Friday, December 13, 2013

Plant Protein Alternatives / Legumes- Beans,Lentils,Peas


Legumes provide more fiber per serving than any other vegetable.


Legumes are, the edible seeds of plants. The term legume is derived from the Latin word legumen. The history of legumes is tied in closely with that of human civilization. Beans a type of legume are one of the longest-cultivated plants, in history. In ancient times Broad beans, were gathered wild in Afghanistan and the Himalayan foothills. They were grown in Thailand since the seventh millennium BC, predating ceramics. They were buried with the dead, for a snack in the after life in ancient Egypt. In the second millennium BC, large-seeded broad beans were traded for in the Aegean, and Europe. The oldest-known domesticated beans in the Americas were found in Guitarrero Cave, an archaeological site in Peru, and dated to around the second millennium BC. The Chinese discovered tofu 2000 years ago. Tofu is a highly nutritious, protein-rich food that is made from the curds of soybean milk. Legumes are cultivated for their seeds. The seeds are used for human and animal consumption or for the production of oils for human and industrial uses.
The best way to lower your cholesterol, is the natural way. Eating legumes is one of the best heart healthy way's of eating. They are classed as vegetables but legumes have their own special properties. To be considered a legume, a vegetable must grow in a pod, seeds are spread when the pods pop open. There are 600 types of legumes and 13,000 varieties. Legumes are very high in fiber, they contain high amounts of potassium and folic acid. They have no bad fat's. Three of the most popular legumes are beans, lentils, and peas. Legumes are an important source of protein for vegetarians. The protein in legumes is considered incomplete, however, and needs to be eaten in combination with say, whole grains to make a complete high-quality protein. For example, green beans, lentils, and rice, or navy beans and barley, or soybeans and sesame seeds, or red beans and rice. Beans are so nutritious that the latest dietary guidelines recommend we triple our current intake from 1 to 3 cups per week. In terms of fiber and water content, two ingredients that make you feel fuller, faster, adding beans to your diet helps cut calories without feeling deprived. When it comes to fiber (the average American consumes just 15 grams daily), to the detriment of both our hearts and our waistlines. One cup of cooked beans (or two-thirds of a can) provides about 12 grams of fiber -- nearly half the recommended daily dose of 21 to 25 grams per day for adult women, 30 to 38 grams for adult men. Meat, on the other hand, contains no fiber at all. Beans have something else that meat lacks, phytochemicals, these compounds are only found in plants. Beans are high in antioxidants, a class of phytochemicals that incapacitate cell-damaging free radicals in the body. BAM !!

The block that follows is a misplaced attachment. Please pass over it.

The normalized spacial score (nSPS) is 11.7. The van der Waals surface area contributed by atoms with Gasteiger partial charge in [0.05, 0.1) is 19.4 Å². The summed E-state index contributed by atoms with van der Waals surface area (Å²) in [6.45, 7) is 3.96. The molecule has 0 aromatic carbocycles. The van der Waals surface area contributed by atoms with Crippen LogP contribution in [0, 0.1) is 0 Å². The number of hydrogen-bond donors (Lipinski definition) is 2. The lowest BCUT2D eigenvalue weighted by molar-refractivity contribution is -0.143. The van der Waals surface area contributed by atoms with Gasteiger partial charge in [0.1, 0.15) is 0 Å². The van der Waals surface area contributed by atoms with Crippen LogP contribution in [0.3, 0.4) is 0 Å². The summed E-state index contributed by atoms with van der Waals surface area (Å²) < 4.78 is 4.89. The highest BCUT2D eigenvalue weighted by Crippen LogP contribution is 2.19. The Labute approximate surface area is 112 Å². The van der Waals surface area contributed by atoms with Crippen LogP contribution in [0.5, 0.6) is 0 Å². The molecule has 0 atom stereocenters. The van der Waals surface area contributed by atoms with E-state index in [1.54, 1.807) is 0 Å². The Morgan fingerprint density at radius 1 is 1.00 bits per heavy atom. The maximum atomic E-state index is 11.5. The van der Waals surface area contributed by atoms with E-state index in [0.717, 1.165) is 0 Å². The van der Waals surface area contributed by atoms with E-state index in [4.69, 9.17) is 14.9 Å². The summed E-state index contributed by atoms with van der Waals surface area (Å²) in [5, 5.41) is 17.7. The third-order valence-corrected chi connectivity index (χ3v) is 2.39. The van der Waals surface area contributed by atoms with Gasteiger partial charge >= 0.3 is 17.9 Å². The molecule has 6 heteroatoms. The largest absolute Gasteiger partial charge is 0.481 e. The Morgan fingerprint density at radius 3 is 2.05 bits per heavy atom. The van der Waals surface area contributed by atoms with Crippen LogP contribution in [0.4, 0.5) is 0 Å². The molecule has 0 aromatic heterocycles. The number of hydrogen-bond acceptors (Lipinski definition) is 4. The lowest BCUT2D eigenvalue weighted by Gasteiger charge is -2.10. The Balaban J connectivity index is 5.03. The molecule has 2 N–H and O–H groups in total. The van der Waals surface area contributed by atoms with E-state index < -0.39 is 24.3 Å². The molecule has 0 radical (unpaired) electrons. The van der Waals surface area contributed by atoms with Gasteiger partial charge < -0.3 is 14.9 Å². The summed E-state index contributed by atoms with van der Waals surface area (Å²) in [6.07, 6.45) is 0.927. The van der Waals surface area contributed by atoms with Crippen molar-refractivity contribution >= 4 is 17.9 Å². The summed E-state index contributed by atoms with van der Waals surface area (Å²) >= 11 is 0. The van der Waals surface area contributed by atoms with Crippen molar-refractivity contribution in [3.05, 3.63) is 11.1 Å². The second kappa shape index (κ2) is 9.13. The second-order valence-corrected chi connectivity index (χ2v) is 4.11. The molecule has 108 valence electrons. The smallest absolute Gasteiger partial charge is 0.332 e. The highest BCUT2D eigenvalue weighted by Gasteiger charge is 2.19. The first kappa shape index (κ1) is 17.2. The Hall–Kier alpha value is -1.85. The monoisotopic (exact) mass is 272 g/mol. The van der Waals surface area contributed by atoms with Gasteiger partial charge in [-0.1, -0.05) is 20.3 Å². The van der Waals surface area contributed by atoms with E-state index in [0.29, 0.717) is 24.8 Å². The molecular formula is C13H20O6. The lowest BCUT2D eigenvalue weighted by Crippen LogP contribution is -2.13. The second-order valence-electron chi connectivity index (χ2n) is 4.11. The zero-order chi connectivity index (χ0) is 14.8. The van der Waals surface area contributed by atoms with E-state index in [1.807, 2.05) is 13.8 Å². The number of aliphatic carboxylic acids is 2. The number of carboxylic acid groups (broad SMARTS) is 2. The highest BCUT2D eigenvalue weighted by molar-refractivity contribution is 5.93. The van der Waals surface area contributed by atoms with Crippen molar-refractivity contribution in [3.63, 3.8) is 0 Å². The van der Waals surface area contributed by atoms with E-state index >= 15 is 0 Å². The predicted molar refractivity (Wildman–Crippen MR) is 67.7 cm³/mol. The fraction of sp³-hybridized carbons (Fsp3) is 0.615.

Beans
There are a huge variety of beans for you to enjoy. You can have navy beans, kidney beans, lima beans, and many other kinds of beans. According to the USDA, "consuming as little as one-half cup of cooked dry beans" will help to lower your cholesterol levels, and pinto beans seem to be the best in helping to lowering cholesterol. Pinto beans are very high in fiber providing over 58% of the daily requirement. They are also very high in folate, tryptophan and manganese.